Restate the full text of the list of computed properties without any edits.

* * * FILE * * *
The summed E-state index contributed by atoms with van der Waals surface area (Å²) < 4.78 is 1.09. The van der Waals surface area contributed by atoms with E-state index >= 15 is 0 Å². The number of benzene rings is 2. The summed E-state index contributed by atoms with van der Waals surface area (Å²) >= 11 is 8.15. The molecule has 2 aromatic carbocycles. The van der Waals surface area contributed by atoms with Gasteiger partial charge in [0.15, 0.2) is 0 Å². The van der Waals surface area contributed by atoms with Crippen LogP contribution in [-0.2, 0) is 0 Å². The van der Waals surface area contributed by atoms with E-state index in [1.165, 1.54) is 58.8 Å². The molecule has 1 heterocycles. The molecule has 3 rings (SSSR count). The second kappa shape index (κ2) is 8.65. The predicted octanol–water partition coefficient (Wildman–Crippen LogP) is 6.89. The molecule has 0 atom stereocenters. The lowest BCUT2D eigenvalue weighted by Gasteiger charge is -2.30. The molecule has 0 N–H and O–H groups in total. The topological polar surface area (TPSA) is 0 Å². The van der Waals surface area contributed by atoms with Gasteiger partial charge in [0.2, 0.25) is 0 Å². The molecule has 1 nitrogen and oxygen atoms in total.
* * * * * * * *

The summed E-state index contributed by atoms with van der Waals surface area (Å²) < 4.78 is 1.09. The van der Waals surface area contributed by atoms with E-state index >= 15 is 0 Å². The number of benzene rings is 2. The summed E-state index contributed by atoms with van der Waals surface area (Å²) >= 11 is 8.15. The molecule has 2 aromatic carbocycles. The van der Waals surface area contributed by atoms with Gasteiger partial charge in [0.15, 0.2) is 0 Å². The van der Waals surface area contributed by atoms with Crippen LogP contribution in [-0.2, 0) is 0 Å². The van der Waals surface area contributed by atoms with E-state index in [1.165, 1.54) is 58.8 Å². The molecule has 1 heterocycles. The molecule has 3 rings (SSSR count). The second kappa shape index (κ2) is 8.65. The predicted octanol–water partition coefficient (Wildman–Crippen LogP) is 6.89. The molecule has 0 atom stereocenters. The lowest BCUT2D eigenvalue weighted by Gasteiger charge is -2.30. The molecule has 0 N–H and O–H groups in total. The topological polar surface area (TPSA) is 0 Å². The van der Waals surface area contributed by atoms with Gasteiger partial charge in [0.2, 0.25) is 0 Å². The molecule has 1 nitrogen and oxygen atoms in total.